Pharmacy school researchers studying deadly diabetes drug

In 1997, 63 individuals died from acute liver failure after taking a diabetes drug called troglitazone. 

The drug was eventually withdrawn from the market in 2000, but the underlying cause of these deaths remained unknown. However, researchers at UNC Eshelman School of Pharmacy have recently solved this medical mystery. 

In 2011, UNC formed a partnership with the DILI-sim Initiative, a group of life science companies led by the Hamner Institutes for Health Sciences.  

“The DILIsym with a 'y' is the trademark for the software produced by the DILI-sim Initiative,” said Paul Watkins, one of the developers of the computer software and a UNC professor. The research team at UNC used this computer software in their study of drug induced liver injury (DILI). 

“Drug-induced liver injury is the most common cause of acute liver failure, and is one of the primary reasons for the failure of pharmaceutical agents during drug development,” said Kyunghee Yang, lead author of the study. 

“Unfortunately, the hepatotoxic potential of drug candidates is currently not well predicted from in vitro screening or standard preclinical testing," she said. "If DILI cases are reported after the drug is approved, it might lead to blackbox warnings or withdrawal of drugs from worldwide markets, such as troglitazone.”

The goal of the research was therefore to develop a smarter computational model for predicting DILI in patients who are taking the drugs.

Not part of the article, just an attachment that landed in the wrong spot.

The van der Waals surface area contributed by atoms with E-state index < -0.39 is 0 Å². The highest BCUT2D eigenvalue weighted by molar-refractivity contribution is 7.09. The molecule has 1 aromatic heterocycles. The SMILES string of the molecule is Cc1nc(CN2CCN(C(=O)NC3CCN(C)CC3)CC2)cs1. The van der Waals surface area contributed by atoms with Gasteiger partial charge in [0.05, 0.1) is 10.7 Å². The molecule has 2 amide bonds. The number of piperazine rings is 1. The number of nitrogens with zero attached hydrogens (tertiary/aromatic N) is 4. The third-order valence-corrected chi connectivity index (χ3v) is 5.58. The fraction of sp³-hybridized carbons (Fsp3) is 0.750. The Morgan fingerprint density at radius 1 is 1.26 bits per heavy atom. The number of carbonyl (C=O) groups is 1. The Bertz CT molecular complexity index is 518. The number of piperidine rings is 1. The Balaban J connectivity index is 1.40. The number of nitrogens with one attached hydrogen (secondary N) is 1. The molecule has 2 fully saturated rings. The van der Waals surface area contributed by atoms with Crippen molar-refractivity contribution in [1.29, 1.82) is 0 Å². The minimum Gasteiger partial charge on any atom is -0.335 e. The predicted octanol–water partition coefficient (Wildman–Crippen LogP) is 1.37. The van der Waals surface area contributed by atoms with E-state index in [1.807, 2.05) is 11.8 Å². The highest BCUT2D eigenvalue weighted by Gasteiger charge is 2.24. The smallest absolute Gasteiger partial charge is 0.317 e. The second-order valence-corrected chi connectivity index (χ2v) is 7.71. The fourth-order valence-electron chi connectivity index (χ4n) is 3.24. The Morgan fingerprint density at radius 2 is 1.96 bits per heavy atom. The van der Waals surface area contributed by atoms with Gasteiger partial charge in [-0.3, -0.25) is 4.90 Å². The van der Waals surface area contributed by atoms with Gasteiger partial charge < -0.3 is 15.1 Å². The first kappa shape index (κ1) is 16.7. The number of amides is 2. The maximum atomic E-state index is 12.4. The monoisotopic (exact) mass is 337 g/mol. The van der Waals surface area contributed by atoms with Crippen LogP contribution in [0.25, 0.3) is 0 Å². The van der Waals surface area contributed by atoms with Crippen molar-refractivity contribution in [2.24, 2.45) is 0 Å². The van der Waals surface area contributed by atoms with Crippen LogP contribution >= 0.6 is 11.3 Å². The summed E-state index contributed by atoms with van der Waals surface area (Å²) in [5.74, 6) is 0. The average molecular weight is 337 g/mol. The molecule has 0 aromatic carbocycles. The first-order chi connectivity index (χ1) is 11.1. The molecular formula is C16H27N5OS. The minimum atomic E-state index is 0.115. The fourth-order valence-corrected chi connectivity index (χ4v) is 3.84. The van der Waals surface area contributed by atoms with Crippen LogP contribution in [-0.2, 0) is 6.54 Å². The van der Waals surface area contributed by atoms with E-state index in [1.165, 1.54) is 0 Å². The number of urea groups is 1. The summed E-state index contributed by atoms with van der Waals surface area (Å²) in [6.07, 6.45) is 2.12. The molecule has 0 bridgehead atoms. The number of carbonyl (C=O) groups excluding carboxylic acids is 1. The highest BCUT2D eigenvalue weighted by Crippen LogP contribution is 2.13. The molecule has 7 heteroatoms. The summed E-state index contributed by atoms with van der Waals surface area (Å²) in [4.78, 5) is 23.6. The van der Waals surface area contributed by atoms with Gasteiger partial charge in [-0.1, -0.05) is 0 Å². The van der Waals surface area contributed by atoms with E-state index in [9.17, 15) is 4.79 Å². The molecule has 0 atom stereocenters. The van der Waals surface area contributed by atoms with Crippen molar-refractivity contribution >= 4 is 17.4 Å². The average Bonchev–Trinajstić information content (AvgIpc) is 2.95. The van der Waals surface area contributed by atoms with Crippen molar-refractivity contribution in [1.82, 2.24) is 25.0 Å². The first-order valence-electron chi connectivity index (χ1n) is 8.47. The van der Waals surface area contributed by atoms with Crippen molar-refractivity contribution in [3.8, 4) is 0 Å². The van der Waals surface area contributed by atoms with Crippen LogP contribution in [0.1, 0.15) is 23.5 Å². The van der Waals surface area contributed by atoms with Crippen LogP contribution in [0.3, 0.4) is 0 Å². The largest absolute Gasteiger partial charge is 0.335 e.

“It’s a waste of time and resources when drugs don’t work,” said Kim Brouwer, whose liver research data was used in the study. “We’re trying to be smarter in our approach to drug development and identify which drugs cause damage to the liver early on.” 

By integrating the experimental data generated from human liver cells in Brouwer’s research with the DILIsym computational model, they were able to predict human drug induced liver injury for the first time. 

“The liver is more vulnerable primarily because this organ processes almost everything we consume. The blood supply goes to the liver before the rest of the body, so the liver is our first defense against toxic substances,” Brouwer said. 

“The hope is that we will be able to effectively identify early on which drugs or compounds have liver liability for damage or even death and protect the public from these negative events.”

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